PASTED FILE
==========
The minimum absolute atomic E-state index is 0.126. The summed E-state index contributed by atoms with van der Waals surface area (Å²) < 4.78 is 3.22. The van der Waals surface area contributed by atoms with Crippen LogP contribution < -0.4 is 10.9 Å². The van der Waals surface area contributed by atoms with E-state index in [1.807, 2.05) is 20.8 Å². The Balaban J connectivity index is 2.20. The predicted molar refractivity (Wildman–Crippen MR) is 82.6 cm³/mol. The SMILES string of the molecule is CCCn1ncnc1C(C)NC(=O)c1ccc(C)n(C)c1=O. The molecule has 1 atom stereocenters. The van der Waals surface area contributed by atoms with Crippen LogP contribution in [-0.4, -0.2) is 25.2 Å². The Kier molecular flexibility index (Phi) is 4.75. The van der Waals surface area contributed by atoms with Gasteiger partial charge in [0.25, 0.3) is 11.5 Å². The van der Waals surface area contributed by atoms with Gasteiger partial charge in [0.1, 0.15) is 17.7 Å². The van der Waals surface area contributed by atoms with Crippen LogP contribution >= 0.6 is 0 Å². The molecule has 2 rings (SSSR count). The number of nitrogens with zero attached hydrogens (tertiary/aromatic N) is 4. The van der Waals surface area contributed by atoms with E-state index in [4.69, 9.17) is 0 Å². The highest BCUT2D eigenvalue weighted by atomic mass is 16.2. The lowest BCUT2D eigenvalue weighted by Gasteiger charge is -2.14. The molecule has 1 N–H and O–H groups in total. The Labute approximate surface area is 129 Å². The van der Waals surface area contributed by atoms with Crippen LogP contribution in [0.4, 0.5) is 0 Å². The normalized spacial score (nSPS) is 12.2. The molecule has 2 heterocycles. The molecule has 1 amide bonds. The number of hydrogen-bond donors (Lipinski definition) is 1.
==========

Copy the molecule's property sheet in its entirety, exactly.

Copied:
The minimum absolute atomic E-state index is 0.126. The summed E-state index contributed by atoms with van der Waals surface area (Å²) < 4.78 is 3.22. The van der Waals surface area contributed by atoms with Crippen LogP contribution < -0.4 is 10.9 Å². The van der Waals surface area contributed by atoms with E-state index in [1.807, 2.05) is 20.8 Å². The Balaban J connectivity index is 2.20. The predicted molar refractivity (Wildman–Crippen MR) is 82.6 cm³/mol. The SMILES string of the molecule is CCCn1ncnc1C(C)NC(=O)c1ccc(C)n(C)c1=O. The molecule has 1 atom stereocenters. The van der Waals surface area contributed by atoms with Crippen LogP contribution in [-0.4, -0.2) is 25.2 Å². The Kier molecular flexibility index (Phi) is 4.75. The van der Waals surface area contributed by atoms with Gasteiger partial charge in [0.25, 0.3) is 11.5 Å². The van der Waals surface area contributed by atoms with Gasteiger partial charge in [0.1, 0.15) is 17.7 Å². The van der Waals surface area contributed by atoms with Crippen LogP contribution >= 0.6 is 0 Å². The molecule has 2 rings (SSSR count). The number of nitrogens with zero attached hydrogens (tertiary/aromatic N) is 4. The van der Waals surface area contributed by atoms with E-state index in [4.69, 9.17) is 0 Å². The highest BCUT2D eigenvalue weighted by atomic mass is 16.2. The lowest BCUT2D eigenvalue weighted by Gasteiger charge is -2.14. The molecule has 1 N–H and O–H groups in total. The Labute approximate surface area is 129 Å². The van der Waals surface area contributed by atoms with Crippen LogP contribution in [0.4, 0.5) is 0 Å². The normalized spacial score (nSPS) is 12.2. The molecule has 2 heterocycles. The molecule has 1 amide bonds. The number of hydrogen-bond donors (Lipinski definition) is 1.